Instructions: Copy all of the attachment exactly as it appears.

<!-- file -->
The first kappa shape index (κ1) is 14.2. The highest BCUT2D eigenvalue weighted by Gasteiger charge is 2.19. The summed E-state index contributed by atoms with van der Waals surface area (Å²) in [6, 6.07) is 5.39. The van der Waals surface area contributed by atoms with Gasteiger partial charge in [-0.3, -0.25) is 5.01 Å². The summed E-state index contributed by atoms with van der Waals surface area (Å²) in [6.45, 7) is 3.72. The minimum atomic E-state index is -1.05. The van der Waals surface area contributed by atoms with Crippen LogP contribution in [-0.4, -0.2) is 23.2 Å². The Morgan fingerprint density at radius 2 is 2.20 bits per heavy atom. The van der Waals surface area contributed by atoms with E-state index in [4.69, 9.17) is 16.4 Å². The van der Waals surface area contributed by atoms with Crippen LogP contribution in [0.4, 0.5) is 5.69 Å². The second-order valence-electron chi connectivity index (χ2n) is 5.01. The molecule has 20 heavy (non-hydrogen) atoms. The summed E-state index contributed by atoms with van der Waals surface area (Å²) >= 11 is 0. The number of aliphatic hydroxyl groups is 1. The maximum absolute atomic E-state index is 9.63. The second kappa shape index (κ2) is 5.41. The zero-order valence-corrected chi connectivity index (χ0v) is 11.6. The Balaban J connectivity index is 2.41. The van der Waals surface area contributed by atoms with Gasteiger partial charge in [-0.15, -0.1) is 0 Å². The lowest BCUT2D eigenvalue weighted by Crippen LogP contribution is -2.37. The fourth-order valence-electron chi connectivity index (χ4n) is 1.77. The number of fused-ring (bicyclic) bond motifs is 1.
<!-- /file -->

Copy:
The first kappa shape index (κ1) is 14.2. The highest BCUT2D eigenvalue weighted by Gasteiger charge is 2.19. The summed E-state index contributed by atoms with van der Waals surface area (Å²) in [6, 6.07) is 5.39. The van der Waals surface area contributed by atoms with Gasteiger partial charge in [-0.3, -0.25) is 5.01 Å². The summed E-state index contributed by atoms with van der Waals surface area (Å²) in [6.45, 7) is 3.72. The minimum atomic E-state index is -1.05. The van der Waals surface area contributed by atoms with Crippen LogP contribution in [-0.4, -0.2) is 23.2 Å². The Morgan fingerprint density at radius 2 is 2.20 bits per heavy atom. The van der Waals surface area contributed by atoms with E-state index in [4.69, 9.17) is 16.4 Å². The van der Waals surface area contributed by atoms with Crippen LogP contribution in [0.4, 0.5) is 5.69 Å². The second-order valence-electron chi connectivity index (χ2n) is 5.01. The molecule has 20 heavy (non-hydrogen) atoms. The summed E-state index contributed by atoms with van der Waals surface area (Å²) >= 11 is 0. The number of aliphatic hydroxyl groups is 1. The maximum absolute atomic E-state index is 9.63. The second kappa shape index (κ2) is 5.41. The zero-order valence-corrected chi connectivity index (χ0v) is 11.6. The Balaban J connectivity index is 2.41. The van der Waals surface area contributed by atoms with Gasteiger partial charge in [-0.15, -0.1) is 0 Å². The lowest BCUT2D eigenvalue weighted by Crippen LogP contribution is -2.37. The fourth-order valence-electron chi connectivity index (χ4n) is 1.77. The number of fused-ring (bicyclic) bond motifs is 1.